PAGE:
|Harvey Pekar, who died earlier this month. |
Photo: DavidKPhoto, via Wikimedia
A joint Birkbeck Contemporary Fiction Seminar and International London Comics Grid Bootleg event, it will feature a short discussion of Pekar's life and work followed by a screening of the film American Splendor.
Comics writer and jazz fan Harvey Pekar first published his autobiographical comic American Splendor in 1976 in collaboration with Robert Crumb. Subsequently working with a variety of artists, Pekar mined the drama and comedy of everyday life. His dedication to a poetics of commonplace realism was tempered with neurotic introspection, jazzy rhythms, and the immediacy of stand-up comedy. (A good introduction, general overview, and prelude to the evening can be found at the online obituary by UCL's Ernesto Priego, who will speak at the event).
Following the screening attendees will reconvene for a celebratory wake at the Institute of Education bar.
• "Ordinary life is pretty complex stuff" - In celebration of Harvey Pekar (1939-2010) at Birkbeck College on Malet Street, London in Room 152, 1st floor main building, Torrington Square on Tuesday August 3rd 2010, 6-8.00 pm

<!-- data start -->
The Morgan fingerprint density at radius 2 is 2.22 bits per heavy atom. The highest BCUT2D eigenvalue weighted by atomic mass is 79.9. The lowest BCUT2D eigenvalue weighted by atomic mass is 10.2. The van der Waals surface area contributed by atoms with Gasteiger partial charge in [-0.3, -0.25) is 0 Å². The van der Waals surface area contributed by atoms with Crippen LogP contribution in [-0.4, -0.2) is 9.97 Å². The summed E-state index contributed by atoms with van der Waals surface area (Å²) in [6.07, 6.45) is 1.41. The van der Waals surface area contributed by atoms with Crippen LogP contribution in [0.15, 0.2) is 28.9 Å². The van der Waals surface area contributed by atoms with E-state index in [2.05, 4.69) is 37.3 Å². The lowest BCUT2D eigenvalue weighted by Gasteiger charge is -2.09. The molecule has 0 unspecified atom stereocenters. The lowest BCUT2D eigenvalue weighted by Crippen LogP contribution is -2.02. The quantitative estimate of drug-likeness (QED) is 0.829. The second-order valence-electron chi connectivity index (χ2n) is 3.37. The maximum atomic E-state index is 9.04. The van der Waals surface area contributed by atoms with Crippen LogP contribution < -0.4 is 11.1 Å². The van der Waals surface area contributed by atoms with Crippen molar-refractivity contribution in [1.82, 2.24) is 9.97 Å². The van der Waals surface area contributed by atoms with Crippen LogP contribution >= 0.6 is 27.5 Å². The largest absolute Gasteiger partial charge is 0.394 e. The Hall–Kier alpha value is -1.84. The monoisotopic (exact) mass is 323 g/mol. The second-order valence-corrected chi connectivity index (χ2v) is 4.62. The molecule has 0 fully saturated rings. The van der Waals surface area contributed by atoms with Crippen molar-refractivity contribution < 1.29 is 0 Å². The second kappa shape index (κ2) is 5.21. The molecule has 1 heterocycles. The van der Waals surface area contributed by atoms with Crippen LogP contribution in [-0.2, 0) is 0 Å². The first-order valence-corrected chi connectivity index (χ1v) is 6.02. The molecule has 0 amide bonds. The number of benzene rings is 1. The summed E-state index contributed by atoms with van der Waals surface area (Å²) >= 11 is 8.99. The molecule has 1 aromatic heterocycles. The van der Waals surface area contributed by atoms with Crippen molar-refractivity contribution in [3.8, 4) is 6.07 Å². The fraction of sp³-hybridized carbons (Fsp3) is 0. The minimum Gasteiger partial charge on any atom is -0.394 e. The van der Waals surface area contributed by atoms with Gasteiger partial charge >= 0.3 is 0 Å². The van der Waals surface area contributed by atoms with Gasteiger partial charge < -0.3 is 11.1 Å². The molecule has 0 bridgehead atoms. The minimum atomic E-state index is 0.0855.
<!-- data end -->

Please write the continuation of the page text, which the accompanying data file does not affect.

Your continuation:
• For more information contact Tony Venezia (a.veneziaATenglish.bbk.ac.uk) or Ernesto Priego (ernestopriegorATyahoo.com). Or just turn up...
• For more on Harvey Pekar's life, see these links to obituaries and remembrances, from Cleveland’s The Plain Dealer, the Los Angeles Times, The New York Times (with others here and here), New York Daily News, The Washington Post, The Washington Post’s comics blog, Mediaite, Comics Reporter, Comics Beat, The Comics Journal and The Guardian
• The upbeat final days and busy future life of Harvey Pekar
An illustrated essay that Pekar and Cleveland cartoonist TaraSeibel wrote together and Seibel drew will appear in the catalogue for the exhibition "Graphic Details: Confessional Comics by Jewish Women," which opens 1st October at the Cartoon Art Museum in San Francisco. It may be the last comic that Pekar helped write before he died, but the New York Times reports it is just one of several works that will be released in the months to come.